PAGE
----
Microsoft Ditches Anti-Piracy Partner After Embarrassing DMCA Takedowns


A few hours after TorrentFreak uncovered yet another embarrassing list of DMCA takedown requests sent on behalf of Microsoft, the company has decided to cut its partnership with the anti-piracy company responsible. The software giant was forced to apologize for inaccurate notices once too often and has just informed the French anti-piracy outfit LeakID that it’s no longer allowed to send notices on Microsoft’s behalf.
microsoftOver the past year the number of DMCA takedown requests sent out by copyright holders has increased dramatically, and so have inaccurate notices targeting legitimate content.
Microsoft has been one of the most active notice senders and over the past year alone has asked Google to remove more than 10 million infringing URLs from its indexes.
The software giant has also developed a reputation for sending a lot of false notices, most of which have been sent through the French company LeakID.
This morning we again reported on some rather embarrassing takedown notices, which asked for the removal of Microsoft’s own website, its Wikipedia entry and an Open Source project. If that wasn’t bad enough, Microsoft also claimed ownership of a porn video.
It turns out this was the final straw for the company. Microsoft has just announced that it has decided to stop working with LeakID effective immediately.
“Microsoft is committed to ensuring that enforcement measures are appropriate and completely accurate. We are investigating the circumstances of this takedown and have instructed the vendor that it is no longer authorized to send notices on our behalf,” a Microsoft spokesman just informed TorrentFreak.
This makes Microsoft the first company to publicly cut its ties with an anti-piracy company for making too many embarrassing mistakes.
Microsoft’s troubles with LeakID started last year when a DMCA notice ordered Google to remove legitimate webpages from AMC Theatres, BBC, Buzzfeed, CNN, HuffPo, TechCrunch, RealClearPolitics, Rotten Tomatoes, ScienceDirect, Washington Post, Wikipedia and even the U.S. Government.
In another notice Microsoft asked Google to remove a Spotify.com URL and on several occasions they even asked Google to censor their own search engine Bing.
Hats off to Microsoft for taking a stand on this matter in public. For us it probably means that we’ll have fewer mistakes to point out in the future, but it also shows that all our previous digging expeditions have not been in vain.

Mobile Companies Refused to Comment NSA Spying

Major mobile companies refused to say why they hadn’t challenged the court orders which compel them to hand over user’s sensitive information. The phone firms still guard their silence over the controversial collection of metadata by the National Security Agency. A few days ago the secretive foreign intelligence surveillance court declassified its legal reasoning for approving the agency’s phone metadata program periodically over the past 6 years.

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No comments were produced by Verizon, the telecoms giant that was revealed to be under a secret court order to disclose details of the phone records of millions of its subscribers. AT&T, Sprint and T-Mobile US also refused to provide any comments over the issue.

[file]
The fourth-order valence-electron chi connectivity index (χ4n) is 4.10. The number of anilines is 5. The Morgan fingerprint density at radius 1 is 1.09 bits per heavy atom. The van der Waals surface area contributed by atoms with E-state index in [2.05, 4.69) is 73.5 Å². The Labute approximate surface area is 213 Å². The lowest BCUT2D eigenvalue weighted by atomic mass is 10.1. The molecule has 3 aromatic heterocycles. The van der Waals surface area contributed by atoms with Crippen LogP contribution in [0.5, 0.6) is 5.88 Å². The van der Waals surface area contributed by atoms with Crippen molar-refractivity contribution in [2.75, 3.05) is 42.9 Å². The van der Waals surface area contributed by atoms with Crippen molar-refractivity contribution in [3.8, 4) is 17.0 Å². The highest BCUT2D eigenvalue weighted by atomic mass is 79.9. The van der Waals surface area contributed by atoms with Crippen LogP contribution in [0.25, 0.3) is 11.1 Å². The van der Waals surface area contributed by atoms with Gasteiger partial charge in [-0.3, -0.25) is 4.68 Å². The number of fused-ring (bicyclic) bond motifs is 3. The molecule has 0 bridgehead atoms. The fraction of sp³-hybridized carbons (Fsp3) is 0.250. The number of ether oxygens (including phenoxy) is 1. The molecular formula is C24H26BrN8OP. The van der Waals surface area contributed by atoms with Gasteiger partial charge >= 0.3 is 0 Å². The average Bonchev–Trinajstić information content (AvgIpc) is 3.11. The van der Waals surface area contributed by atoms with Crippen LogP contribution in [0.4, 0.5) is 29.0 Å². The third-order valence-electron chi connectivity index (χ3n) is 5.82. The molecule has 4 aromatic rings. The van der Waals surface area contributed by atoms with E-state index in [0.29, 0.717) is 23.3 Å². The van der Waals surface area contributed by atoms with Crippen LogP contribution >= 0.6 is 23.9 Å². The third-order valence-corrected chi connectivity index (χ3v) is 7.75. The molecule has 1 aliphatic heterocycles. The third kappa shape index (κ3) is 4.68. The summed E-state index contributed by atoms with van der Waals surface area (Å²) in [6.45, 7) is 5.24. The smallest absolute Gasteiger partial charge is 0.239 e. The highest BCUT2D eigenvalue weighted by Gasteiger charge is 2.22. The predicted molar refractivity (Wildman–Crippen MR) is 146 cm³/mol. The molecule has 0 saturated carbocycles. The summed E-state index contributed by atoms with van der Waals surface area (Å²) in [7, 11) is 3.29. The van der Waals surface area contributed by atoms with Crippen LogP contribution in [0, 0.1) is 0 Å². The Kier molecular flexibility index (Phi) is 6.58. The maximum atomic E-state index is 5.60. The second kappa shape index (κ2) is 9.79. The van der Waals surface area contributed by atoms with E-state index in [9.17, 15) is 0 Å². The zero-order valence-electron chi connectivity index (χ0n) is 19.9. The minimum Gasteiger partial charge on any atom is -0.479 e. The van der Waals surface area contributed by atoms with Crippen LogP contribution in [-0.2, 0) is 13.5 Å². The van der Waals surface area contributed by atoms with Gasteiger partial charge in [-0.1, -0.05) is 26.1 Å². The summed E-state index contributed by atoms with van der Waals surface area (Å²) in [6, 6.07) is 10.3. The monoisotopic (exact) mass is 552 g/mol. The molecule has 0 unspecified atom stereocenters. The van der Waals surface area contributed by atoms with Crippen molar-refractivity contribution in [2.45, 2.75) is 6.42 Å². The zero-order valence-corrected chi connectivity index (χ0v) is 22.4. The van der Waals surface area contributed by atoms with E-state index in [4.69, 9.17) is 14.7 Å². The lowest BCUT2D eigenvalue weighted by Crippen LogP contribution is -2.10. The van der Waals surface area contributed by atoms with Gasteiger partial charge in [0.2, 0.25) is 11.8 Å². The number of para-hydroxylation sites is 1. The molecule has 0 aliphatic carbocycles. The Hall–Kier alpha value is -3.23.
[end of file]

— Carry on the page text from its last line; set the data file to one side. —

CenturyLink, Louisiana-based company, stated that it respects and protects the privacy of its subscribers and only provides information to the authorities when required by law. The company declined to comment on matters of national security.

In its declassified opinion, the surveillance court explained that no telecoms company has ever challenged its orders for the bulk collection of phone records. The opinion implied that by failing to challenge the legality of the move, the mobile companies were accepting its constitutional status.

Seeking clarification, the industry observers asked 5 of the top American mobile companies whether their lack of resistance to the collection of their phone records was indeed an implicit acceptance of its legality. The phone companies were also asked how they could justify to their own subscribers the decision not to challenge the surveillance court orders, while many online giants, including Yahoo, have contested the legality of such data collection. However, no comments were provided to the reporters asking the companies to clarify whether their compliance with the surveillance court orders relating to agency’s data collection was voluntary, or whether they were pressured into conceding without protest.

The decision of the mobile giants not to comment on the NSA requests puts the companies in a very peculiar position. They should understand that by withholding their internal views from the people (their customers, to be precise), the companies are setting themselves apart from equivalent online giants that preferred taking a more bullish stance. In addition, phone companies should realize that they are shrouding themselves in more secrecy than even the secretive foreign intelligence surveillance court – one of the most tight-lipped institutions in the world.

Google Will Ditch Cookies

The search giant has decided to kill cookies and is ready to switch to an anonymous identifier for advertising – AdID. It would replace 3rd-party cookies as the way advertisers track users’ browsing activity for marketing purposes.
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The new instrument will allow users to limit advertisement tracking via browser settings. AdID can be reset by the browser every year, and people are able to create a secondary AdID for super secret Internet browsing sessions.